California’s community colleges can’t meet the demand for career job training, argues a study commissioned by Corinthian Colleges Inc., which operates Heald College and WyoTech automotive schools.
Nearly 2.5 million Californians will be shut out of job training over the next decade, predicts “Left Out, Left Behind: California’s Widening Workforce Training Gap.” If skilled jobs go unfilled, that will result in $52.2 billion statewide in lost income, the report estimated.
For-profit career colleges can fill the gap, the report argues.
“For-profit colleges are finding it tougher to do business in general these days, but particularly in California,” reports the Sacramento Business Journal.
They’re feeling the effects of negative publicity about the for-profit sector, tighter federal regulatory controls, and a somewhat better economy, meaning that more people can find jobs without turning to college to learn new skills or improve existing ones.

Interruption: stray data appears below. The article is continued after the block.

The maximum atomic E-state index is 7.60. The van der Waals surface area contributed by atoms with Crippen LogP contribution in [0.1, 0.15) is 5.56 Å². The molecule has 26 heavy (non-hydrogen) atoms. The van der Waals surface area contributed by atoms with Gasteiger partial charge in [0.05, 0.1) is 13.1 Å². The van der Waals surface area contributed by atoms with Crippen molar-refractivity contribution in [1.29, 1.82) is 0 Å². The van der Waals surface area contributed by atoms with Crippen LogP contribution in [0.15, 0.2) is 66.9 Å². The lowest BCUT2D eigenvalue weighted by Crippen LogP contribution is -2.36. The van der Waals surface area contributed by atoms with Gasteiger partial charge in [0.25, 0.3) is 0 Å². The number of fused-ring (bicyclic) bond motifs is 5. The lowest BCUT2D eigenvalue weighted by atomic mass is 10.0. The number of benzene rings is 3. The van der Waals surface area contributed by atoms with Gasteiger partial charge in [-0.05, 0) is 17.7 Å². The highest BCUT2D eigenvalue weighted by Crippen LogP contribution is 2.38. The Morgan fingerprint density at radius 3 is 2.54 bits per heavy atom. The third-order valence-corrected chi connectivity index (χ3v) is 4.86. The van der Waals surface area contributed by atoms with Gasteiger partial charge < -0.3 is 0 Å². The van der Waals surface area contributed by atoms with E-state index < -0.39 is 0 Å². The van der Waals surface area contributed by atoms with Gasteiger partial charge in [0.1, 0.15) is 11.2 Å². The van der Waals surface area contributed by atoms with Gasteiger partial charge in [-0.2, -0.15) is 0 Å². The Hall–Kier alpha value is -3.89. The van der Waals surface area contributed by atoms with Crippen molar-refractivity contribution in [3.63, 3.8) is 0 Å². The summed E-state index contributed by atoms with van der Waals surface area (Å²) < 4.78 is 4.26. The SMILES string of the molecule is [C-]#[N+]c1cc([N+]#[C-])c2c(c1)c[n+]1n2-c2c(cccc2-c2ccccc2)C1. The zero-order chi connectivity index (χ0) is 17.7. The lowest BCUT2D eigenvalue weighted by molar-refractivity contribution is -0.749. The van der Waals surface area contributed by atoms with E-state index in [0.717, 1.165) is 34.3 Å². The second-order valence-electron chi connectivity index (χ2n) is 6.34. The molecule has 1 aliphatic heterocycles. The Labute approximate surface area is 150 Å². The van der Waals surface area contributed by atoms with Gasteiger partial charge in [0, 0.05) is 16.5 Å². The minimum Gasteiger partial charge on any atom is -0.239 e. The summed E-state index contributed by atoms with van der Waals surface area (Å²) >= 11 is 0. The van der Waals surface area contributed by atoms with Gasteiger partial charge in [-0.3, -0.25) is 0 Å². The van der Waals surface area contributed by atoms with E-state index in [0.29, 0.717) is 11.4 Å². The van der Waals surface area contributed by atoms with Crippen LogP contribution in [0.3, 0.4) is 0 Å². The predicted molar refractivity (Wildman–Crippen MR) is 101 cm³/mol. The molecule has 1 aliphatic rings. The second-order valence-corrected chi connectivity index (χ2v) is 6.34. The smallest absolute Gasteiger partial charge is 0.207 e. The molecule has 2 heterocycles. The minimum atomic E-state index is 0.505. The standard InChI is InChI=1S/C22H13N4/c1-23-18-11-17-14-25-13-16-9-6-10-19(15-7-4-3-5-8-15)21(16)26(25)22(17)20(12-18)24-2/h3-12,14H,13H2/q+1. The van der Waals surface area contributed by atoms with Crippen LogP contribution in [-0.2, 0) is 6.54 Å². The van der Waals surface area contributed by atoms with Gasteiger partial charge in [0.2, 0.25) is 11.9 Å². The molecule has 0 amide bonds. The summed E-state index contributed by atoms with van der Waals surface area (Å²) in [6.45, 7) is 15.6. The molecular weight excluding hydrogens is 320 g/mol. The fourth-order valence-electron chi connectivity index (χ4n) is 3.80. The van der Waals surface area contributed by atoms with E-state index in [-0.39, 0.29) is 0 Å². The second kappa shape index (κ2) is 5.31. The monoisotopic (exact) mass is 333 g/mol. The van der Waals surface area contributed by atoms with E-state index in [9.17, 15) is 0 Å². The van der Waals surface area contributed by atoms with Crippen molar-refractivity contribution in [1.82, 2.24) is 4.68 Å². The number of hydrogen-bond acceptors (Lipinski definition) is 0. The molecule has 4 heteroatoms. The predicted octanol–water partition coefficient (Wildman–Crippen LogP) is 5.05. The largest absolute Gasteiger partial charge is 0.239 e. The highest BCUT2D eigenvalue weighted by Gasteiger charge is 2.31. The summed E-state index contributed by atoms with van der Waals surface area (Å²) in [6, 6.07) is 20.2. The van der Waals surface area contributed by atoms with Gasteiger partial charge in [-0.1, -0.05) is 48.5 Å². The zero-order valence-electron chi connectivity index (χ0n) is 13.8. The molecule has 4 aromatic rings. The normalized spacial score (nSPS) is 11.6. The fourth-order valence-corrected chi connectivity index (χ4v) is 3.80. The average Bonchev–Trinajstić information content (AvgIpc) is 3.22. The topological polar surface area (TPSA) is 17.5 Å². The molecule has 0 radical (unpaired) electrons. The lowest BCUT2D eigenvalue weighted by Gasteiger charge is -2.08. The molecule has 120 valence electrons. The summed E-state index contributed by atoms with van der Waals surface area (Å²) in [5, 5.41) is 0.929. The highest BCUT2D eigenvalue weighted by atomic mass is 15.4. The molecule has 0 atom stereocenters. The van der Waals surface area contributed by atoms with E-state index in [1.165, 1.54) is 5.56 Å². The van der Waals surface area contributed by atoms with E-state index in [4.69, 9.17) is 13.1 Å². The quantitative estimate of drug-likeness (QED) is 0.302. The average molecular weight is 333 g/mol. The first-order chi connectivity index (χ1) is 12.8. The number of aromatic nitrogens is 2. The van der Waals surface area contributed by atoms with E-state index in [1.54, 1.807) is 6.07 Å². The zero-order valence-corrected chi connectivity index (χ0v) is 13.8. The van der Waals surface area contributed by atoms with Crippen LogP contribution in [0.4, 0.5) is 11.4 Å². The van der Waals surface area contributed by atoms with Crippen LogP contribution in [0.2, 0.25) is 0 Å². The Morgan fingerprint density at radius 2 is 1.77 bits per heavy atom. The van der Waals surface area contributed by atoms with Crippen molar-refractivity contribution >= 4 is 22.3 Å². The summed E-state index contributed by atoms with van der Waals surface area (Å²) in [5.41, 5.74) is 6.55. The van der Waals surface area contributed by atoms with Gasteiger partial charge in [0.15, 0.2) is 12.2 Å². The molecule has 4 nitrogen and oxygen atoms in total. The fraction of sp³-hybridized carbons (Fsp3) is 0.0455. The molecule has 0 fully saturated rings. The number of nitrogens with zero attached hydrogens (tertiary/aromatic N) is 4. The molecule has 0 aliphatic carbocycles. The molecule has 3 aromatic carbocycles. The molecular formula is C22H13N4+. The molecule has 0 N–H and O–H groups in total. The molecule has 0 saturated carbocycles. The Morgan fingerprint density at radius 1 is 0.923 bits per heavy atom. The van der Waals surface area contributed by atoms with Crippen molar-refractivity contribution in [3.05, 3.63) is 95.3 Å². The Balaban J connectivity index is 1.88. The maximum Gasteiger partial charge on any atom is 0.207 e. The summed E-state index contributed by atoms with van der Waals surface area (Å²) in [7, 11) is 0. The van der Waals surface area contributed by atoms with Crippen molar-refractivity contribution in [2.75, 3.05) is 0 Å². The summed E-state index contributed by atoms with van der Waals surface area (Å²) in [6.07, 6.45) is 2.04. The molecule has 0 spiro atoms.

In addition, California has tightened standards for graduation and loan-default rates, disqualifying 80 percent of for-profit schools from the Cal Grant student aid program.
However, the state’s community colleges don’t have enough classroom slots for students who want education and job training.